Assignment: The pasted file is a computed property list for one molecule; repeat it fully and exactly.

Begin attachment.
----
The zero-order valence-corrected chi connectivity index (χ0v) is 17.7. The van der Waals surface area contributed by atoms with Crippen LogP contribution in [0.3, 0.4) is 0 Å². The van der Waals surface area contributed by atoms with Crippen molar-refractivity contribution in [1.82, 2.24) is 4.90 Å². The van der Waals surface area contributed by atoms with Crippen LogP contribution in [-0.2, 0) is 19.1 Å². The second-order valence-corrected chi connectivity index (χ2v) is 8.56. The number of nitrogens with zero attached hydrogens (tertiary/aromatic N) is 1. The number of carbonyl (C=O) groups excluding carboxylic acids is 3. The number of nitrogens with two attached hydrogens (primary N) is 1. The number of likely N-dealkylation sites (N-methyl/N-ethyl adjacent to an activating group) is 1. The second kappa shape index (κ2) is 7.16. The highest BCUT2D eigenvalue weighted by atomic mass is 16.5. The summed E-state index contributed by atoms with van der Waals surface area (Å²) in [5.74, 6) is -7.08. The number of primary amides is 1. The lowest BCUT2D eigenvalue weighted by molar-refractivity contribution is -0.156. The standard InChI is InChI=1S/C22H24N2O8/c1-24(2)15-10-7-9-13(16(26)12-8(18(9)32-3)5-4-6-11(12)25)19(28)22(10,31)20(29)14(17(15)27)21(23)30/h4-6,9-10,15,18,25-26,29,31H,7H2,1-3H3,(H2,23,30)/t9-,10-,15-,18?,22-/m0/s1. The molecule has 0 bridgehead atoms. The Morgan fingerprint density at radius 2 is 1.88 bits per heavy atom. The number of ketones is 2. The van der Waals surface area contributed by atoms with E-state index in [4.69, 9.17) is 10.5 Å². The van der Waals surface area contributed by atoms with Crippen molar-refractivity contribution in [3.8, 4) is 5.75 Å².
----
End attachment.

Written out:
The zero-order valence-corrected chi connectivity index (χ0v) is 17.7. The van der Waals surface area contributed by atoms with Crippen LogP contribution in [0.3, 0.4) is 0 Å². The van der Waals surface area contributed by atoms with Crippen molar-refractivity contribution in [1.82, 2.24) is 4.90 Å². The van der Waals surface area contributed by atoms with Crippen LogP contribution in [-0.2, 0) is 19.1 Å². The second-order valence-corrected chi connectivity index (χ2v) is 8.56. The number of nitrogens with zero attached hydrogens (tertiary/aromatic N) is 1. The number of carbonyl (C=O) groups excluding carboxylic acids is 3. The number of nitrogens with two attached hydrogens (primary N) is 1. The number of likely N-dealkylation sites (N-methyl/N-ethyl adjacent to an activating group) is 1. The second kappa shape index (κ2) is 7.16. The highest BCUT2D eigenvalue weighted by atomic mass is 16.5. The summed E-state index contributed by atoms with van der Waals surface area (Å²) in [5.74, 6) is -7.08. The number of primary amides is 1. The lowest BCUT2D eigenvalue weighted by molar-refractivity contribution is -0.156. The standard InChI is InChI=1S/C22H24N2O8/c1-24(2)15-10-7-9-13(16(26)12-8(18(9)32-3)5-4-6-11(12)25)19(28)22(10,31)20(29)14(17(15)27)21(23)30/h4-6,9-10,15,18,25-26,29,31H,7H2,1-3H3,(H2,23,30)/t9-,10-,15-,18?,22-/m0/s1. The molecule has 0 bridgehead atoms. The Morgan fingerprint density at radius 2 is 1.88 bits per heavy atom. The number of ketones is 2. The van der Waals surface area contributed by atoms with E-state index in [4.69, 9.17) is 10.5 Å². The van der Waals surface area contributed by atoms with Crippen molar-refractivity contribution in [3.8, 4) is 5.75 Å².